Search billions of records on Ancestry.com
   


CANOE SAILING RESOURCES 2010


 

 CANOE SAILING

 ... based on Canoes Sailing Resources 2000, 2003 and 2005. Originally prepared by Dan Miller and Craig O'Donnell. Later revisions by Craig O'Donnell. Please email Craig with any comments or corrections.

Join an excellent discussion group with people from around the globe:
  http://groups.yahoo.com/group/sailing_canoes/

Nautical Web veteran John Kohnen maintains a list of maritime links which contains much canoe-related web-o-terie.

 This is the Link Death Spiral.

The link has aged out, but if possible I'll replace it. If not the author and title/subject remains for reference.

When a book or article is listed in  boldface it means it's on the web in whole or in part.

 

INDEX & LINKS

  • General Canoe Sailing References
  • Open Canoe Sailing
  • Decked Sailing Canoes
  • Kayak Sailing
  • Esoterica for the Truly Obsessed
  • Canoe Sail Plans
  • Directory of Sailing Canoe Plans Published ca. 1880-1910
  • Sailing Canoes in Museums
  • Sailing Canoe Plans You Can Buy
  • Sailing Canoe Associations and Clubs
  • Canoe Meet, British Canoe Association, 1892
  • Images from the Heyday of Canoe Sailing
  • Sailing Canoe Miscellanea
  • Outrigger Sailing Canoes and Proas: Pacific Ocean, Indonesia, etc.
  • Museum and Library Notes
  •  

    Left: How the Hawaiians sailed, from Tommy Holmes' The Hawaiian Canoe.

    The Hawaiians quickly adopted western rigs. By the early 20th century paddling outriggers were often equipped with sail and raced. Usually they sailed stern-first (I kid you not).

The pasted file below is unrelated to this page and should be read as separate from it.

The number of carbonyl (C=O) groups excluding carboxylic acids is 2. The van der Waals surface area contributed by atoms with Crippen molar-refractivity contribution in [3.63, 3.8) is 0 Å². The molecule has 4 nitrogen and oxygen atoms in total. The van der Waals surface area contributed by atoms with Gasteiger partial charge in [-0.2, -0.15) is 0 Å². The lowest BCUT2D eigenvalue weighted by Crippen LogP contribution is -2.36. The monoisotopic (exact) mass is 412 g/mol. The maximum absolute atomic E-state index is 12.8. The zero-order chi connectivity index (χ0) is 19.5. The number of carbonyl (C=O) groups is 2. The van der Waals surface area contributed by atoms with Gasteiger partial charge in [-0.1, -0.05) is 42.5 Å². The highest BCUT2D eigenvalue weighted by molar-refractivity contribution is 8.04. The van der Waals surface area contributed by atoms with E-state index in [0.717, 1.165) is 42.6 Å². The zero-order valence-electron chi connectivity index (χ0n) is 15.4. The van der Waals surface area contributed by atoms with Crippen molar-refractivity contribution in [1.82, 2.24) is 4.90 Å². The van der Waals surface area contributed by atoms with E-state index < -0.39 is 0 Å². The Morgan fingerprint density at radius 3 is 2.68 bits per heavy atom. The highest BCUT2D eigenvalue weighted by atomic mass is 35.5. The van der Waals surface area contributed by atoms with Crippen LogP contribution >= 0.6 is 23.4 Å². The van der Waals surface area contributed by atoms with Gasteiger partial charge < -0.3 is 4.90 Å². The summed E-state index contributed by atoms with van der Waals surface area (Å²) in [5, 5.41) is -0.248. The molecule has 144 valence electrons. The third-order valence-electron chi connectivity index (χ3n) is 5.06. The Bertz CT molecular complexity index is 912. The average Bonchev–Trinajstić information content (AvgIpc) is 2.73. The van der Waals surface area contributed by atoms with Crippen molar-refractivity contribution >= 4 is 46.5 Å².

General References

     

    Canoes and Canoeing: Paddling, Sailing, Cruising and Racing Canoes, and Their Uses, with Hints on Rig and Management, Etc.
     
    By C. Bowyer Vaux. Spaldings Athletic Library: American Sports Publishing Co. NY; 1894. E-book! at www.dragonflycanoe.com
     

    Canoe Cruising and Camping

    By Perry D. Frazer. Forest and Stream Publishing, 1897. A fun book, with excellent photo plates of open and decked canoes. E-book!
     

    Designs for Boatbuilding: Access to Plans for Wood Construction

    By Iain Oughtred. Barnacle Marine Ltd, Colchester, Essex, England, 1990. Shows John Bull's Little Pete (13' x 28") with lateen sail, and gives information about other John Bull designs and a source for a Nethercott International 10sq meter design.
     

    A Dinghy Rig article

    By Percy Blandford, from 1954. Blandford is a clear, concise and prolific writer who, as far as I last heard, is still alive. He wrote a large number of practical books and articles on sailing, paddling, etc., etc. This article talks about rigging the generic yacht dinghy to sail with a balanced lug and leeboards. The dimensions for spars and rig are given and clear drawings help show all the parts. It all can be adapted to a canoe quite easily.
    Also, the commentary describes an excellent way to rig a canoe sheet with just a single block. You'll never lose the sheet, and you will have a comfy 2:1 purchase.

    More Building Classic Small Craft

    By John Gardner has an excellent historical overview in a chapter entitled "Four Canoes". Describes a sail rig for an open canoe, and two decked sailing canoes.
     

    Mystic Seaport Museum Watercraft

    By Maynard Bray. Photos and specifications.
     

    Sailing Canoes: A Brief History together with an outline of types, classes, designs, specifications and rules

    By O.S. Tyson • American Canoe Association, 1935. Reprint in PDF format. Racing rules are outdated, but the other information is valuable. A quick read.

    See also:
    ACA National Sailing Committee and Canoe Sailor newsletter (including a sample PDF issue).


    Canoeing and Small Boating References on the Web:


     

     

    Sail Your Canoe: How to Add Sails to Your Canoe
    By John Bull. Cordee, 1989. John Bull, Holme Lea, Angerton, Kirkbride, Carlisle, Cumbria, GB-CA5 5HX, UK. John also published an on-line open canoe sailing newsletter, now apparently gone.
     

    Sailmaker's Apprentice

    By E. Marino. Excellent text for those wishing to make their own sails.

     (Index)

    Open Canoe Sailing


     

    Sail Any Canoe!